Characteristics of quasi-stationary (QS) waves in the Southern Hemisphere are discussed using 49 years (1950-1998) of NCEP/NCAR reanalysis data. A comparison between the stationary wave amplitudes and phases between the recent data (1979-1998) and the entire 49 years data showed that the differences are not large and the 49 years data can be used for the study. Using the 49 years of data it is found that the amplitude of QS wave 1 has two maxima in the upper atmosphere, one at 30° S and the other at 55° S. QS waves 2 and 3 have much less amplitude. Monthly variation of the amplitude of QS wave, 1 shows that it is highest in October, particularly in the upper troposphere and stratosphere. To examine the QS wave propagation Plumb's methodology is used. A comparison of Eliassen-Palm fluxes for El Niño and La Niña events showed that during El Niño events there is a stronger upward and equatorward propagation of QS waves, particularly in the austral spring. Higher upward propagation indicates higher energy transport. A clear wave train can be identified at 300 hPa in all the seasons except in summer. The horizontal component of wave activity flux in the El Niño composite seems to be a Rossby wave propagating along a Rossby wave guide, at first poleward until it reaches its turning latitude in the Southern Hemisphere mid-latitudes, then equatorward in the vicinity of South America. The position of the center of positive anomalies in the austral spring in the El Niño years over the southeast Pacific, near South America, favors the occurrence of blocking highs in this region. This agrees with a recent numerical study by Renwick and Revell (1999). © European Geosciences Union 2004.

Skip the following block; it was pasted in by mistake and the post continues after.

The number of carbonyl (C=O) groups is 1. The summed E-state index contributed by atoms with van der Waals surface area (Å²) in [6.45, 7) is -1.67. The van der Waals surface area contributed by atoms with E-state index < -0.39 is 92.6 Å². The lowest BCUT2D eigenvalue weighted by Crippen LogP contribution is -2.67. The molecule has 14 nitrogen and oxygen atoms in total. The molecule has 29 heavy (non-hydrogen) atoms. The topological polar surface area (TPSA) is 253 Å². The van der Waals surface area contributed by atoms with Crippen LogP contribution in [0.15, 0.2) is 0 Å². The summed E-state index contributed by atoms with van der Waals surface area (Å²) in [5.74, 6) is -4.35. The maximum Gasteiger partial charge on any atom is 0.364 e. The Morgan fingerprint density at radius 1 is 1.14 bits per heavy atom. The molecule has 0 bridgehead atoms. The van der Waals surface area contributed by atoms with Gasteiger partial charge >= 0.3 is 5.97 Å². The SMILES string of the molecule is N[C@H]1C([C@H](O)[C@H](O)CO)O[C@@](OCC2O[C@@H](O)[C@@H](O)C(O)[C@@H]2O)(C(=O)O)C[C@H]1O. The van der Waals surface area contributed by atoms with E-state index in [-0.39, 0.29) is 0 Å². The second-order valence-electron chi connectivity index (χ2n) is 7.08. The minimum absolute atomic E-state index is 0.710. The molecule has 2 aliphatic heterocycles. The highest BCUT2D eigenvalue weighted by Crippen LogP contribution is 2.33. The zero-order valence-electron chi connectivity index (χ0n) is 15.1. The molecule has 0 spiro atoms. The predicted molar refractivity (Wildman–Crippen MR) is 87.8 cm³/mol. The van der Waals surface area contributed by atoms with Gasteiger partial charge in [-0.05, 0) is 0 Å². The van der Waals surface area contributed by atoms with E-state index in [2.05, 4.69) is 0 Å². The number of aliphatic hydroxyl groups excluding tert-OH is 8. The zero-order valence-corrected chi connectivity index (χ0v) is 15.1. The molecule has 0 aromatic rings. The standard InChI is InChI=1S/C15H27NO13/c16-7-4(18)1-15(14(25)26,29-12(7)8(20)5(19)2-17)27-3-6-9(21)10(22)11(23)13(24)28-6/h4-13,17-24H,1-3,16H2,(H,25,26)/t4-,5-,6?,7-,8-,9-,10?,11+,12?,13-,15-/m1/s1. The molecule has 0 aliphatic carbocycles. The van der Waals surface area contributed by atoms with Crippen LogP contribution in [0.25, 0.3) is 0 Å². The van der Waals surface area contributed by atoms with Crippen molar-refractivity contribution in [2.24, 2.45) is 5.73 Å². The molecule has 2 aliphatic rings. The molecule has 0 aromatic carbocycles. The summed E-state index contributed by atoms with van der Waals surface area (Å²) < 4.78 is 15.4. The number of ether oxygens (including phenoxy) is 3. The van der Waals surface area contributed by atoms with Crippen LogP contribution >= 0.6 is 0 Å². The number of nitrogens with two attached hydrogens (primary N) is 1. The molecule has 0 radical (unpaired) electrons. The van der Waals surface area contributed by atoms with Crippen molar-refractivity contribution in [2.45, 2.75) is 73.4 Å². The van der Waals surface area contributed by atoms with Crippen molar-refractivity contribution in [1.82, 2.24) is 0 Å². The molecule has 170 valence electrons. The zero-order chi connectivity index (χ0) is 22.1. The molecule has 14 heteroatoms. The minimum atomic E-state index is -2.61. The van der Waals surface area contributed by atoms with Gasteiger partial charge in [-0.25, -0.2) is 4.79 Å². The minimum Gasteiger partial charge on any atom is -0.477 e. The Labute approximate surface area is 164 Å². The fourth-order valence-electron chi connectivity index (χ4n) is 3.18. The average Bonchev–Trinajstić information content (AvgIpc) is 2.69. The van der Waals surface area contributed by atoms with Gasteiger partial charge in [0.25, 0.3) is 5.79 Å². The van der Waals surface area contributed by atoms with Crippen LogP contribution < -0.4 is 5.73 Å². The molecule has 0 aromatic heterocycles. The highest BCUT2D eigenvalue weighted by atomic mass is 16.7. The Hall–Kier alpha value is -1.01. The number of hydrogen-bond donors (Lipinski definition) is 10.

Brahmananda Rao, V., Fernandez, J. P. R., & Franchito, S. H. (2004). Quasi-stationary waves in the Southern Hemisphere during El Niño and La Niña events. Annales Geophysicae, 22(3), 789–806. https://doi.org/10.5194/angeo-22-789-2004